After a year of teleworking and Zoom meetings, social worker Kara Lissy writes that communicating with empathy is crucial as employees return to the office. For managers, using this type of language can help employees internalize this language and use it with their colleagues. Lissy suggests phrases like “I appreciate what you said about…,” which convey that you’re actively listening and seeking to understand the other person. On the other hand, she writes, a seemingly kind sentence like “I know how you feel” can have a detrimental effect, making the other person feel like you’re avoiding addressing their specific needs. 

+ Instagram tests letting anyone share a link in stories (The Verge) 


Can journalism wean itself off the cheap clicks of bad crime coverage? (Politico) 

“If it bleeds, it leads” has been a motto of tabloid newspapers for well over a century, writes Jack Shafer, but now newspapers are assessing their crime coverage to ensure that minor transgressions don’t haunt a person online forever. Shafer writes that the impulse is admirable, but that simply eliminating all past references to arrests or minor crimes isn’t in the public good. He writes that a better model is that of The Bangor Daily News, which will pull old crime stories off Google searches, but keep them on its own website. And ideally, Shafer argues, news outlets should make a point of following through on crime coverage, so that internet searches will tell a complete story, not an account of an isolated incident.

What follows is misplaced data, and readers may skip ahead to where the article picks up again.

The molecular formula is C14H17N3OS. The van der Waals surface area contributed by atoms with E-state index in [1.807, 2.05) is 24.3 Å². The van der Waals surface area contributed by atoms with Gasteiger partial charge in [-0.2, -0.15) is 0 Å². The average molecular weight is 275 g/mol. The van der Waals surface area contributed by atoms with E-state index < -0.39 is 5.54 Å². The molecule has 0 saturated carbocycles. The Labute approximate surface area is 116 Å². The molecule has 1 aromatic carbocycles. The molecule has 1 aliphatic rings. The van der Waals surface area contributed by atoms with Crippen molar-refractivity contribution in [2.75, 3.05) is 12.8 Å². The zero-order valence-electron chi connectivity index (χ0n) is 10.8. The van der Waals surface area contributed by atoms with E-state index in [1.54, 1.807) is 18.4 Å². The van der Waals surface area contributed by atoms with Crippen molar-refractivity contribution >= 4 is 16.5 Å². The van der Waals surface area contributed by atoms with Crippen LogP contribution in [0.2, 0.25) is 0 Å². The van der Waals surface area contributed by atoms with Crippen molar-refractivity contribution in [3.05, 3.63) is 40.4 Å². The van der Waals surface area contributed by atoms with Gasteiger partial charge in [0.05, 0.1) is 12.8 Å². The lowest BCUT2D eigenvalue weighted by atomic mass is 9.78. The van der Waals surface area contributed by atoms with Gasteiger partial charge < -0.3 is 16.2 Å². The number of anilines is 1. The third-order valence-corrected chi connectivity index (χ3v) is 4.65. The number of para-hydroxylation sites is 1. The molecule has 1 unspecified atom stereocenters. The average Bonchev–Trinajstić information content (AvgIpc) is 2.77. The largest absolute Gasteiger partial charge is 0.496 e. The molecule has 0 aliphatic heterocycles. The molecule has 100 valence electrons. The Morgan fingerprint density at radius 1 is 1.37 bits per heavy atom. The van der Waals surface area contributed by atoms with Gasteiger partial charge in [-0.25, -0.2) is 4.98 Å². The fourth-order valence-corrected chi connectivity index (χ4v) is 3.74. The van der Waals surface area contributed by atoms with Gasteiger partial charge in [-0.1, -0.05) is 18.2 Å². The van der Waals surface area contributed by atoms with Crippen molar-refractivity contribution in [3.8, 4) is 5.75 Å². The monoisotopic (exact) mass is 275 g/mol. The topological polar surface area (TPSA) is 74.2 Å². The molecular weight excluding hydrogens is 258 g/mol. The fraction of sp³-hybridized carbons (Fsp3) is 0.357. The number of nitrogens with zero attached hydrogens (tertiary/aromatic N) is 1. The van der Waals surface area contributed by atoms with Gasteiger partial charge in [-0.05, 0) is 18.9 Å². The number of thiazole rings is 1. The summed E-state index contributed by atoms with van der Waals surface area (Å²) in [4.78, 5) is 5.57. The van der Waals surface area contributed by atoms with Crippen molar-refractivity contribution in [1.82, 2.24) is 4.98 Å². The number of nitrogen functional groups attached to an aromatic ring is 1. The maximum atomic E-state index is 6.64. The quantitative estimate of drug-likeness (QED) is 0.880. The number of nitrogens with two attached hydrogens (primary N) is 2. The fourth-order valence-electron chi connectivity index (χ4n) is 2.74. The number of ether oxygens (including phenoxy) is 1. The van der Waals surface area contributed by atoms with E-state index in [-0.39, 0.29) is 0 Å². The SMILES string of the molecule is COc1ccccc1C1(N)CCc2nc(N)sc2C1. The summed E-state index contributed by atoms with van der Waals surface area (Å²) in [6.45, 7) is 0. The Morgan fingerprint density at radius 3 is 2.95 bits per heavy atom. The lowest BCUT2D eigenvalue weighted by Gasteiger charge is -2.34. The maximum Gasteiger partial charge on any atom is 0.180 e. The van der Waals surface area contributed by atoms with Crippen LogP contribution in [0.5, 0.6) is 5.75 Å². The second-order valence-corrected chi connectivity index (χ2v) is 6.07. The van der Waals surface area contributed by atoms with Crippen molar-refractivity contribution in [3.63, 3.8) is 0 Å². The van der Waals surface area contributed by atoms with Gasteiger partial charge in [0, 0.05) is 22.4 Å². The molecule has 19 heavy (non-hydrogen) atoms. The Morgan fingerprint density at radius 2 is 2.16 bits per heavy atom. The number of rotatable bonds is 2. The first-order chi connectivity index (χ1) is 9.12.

Major news outlets are running a tobacco company’s ads on their websites (Media Nation) 

Over the weekend, The Boston Globe ran a piece of sponsored content paid for by tobacco company Philip Morris, under the byline of a vice president at the company. Dan Kennedy writes that other major news organizations, including The New York Times, The Washington Post and Reuters, have run other pieces by Philip Morris, touting “a smoke-free future” that promote the relative safety of e-cigarettes over traditional smoking. Most major news outlets stopped accepting cigarette advertisements decades ago, and Kennedy argues that, considering the tobacco industry’s history of targeting teens with their vaping products, news outlets should refrain from collaborating with tobacco companies.